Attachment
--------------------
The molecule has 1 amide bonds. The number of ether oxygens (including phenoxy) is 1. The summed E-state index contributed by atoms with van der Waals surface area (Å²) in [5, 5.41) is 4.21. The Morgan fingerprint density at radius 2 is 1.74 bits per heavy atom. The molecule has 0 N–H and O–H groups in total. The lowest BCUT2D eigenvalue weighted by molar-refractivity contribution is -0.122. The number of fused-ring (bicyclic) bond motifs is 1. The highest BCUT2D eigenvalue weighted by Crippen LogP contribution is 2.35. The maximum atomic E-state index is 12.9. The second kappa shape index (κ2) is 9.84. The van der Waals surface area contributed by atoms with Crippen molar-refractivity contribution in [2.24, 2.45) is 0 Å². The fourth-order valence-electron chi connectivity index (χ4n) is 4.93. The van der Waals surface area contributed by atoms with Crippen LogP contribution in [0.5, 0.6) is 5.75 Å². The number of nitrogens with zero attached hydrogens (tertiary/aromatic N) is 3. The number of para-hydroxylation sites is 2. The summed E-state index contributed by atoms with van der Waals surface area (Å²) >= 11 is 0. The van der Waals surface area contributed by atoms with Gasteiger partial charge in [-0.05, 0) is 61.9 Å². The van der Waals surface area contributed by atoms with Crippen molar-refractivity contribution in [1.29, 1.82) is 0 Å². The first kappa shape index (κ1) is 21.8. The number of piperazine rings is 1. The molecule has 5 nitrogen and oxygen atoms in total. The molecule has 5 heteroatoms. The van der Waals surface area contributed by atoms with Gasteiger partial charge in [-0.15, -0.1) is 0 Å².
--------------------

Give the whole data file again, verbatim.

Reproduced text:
The molecule has 1 amide bonds. The number of ether oxygens (including phenoxy) is 1. The summed E-state index contributed by atoms with van der Waals surface area (Å²) in [5, 5.41) is 4.21. The Morgan fingerprint density at radius 2 is 1.74 bits per heavy atom. The molecule has 0 N–H and O–H groups in total. The lowest BCUT2D eigenvalue weighted by molar-refractivity contribution is -0.122. The number of fused-ring (bicyclic) bond motifs is 1. The highest BCUT2D eigenvalue weighted by Crippen LogP contribution is 2.35. The maximum atomic E-state index is 12.9. The second kappa shape index (κ2) is 9.84. The van der Waals surface area contributed by atoms with Crippen molar-refractivity contribution in [2.24, 2.45) is 0 Å². The fourth-order valence-electron chi connectivity index (χ4n) is 4.93. The van der Waals surface area contributed by atoms with Crippen LogP contribution in [0.5, 0.6) is 5.75 Å². The number of nitrogens with zero attached hydrogens (tertiary/aromatic N) is 3. The number of para-hydroxylation sites is 2. The summed E-state index contributed by atoms with van der Waals surface area (Å²) >= 11 is 0. The van der Waals surface area contributed by atoms with Gasteiger partial charge in [-0.05, 0) is 61.9 Å². The van der Waals surface area contributed by atoms with Crippen molar-refractivity contribution in [1.29, 1.82) is 0 Å². The first kappa shape index (κ1) is 21.8. The number of piperazine rings is 1. The molecule has 5 nitrogen and oxygen atoms in total. The molecule has 5 heteroatoms. The van der Waals surface area contributed by atoms with Gasteiger partial charge in [-0.15, -0.1) is 0 Å².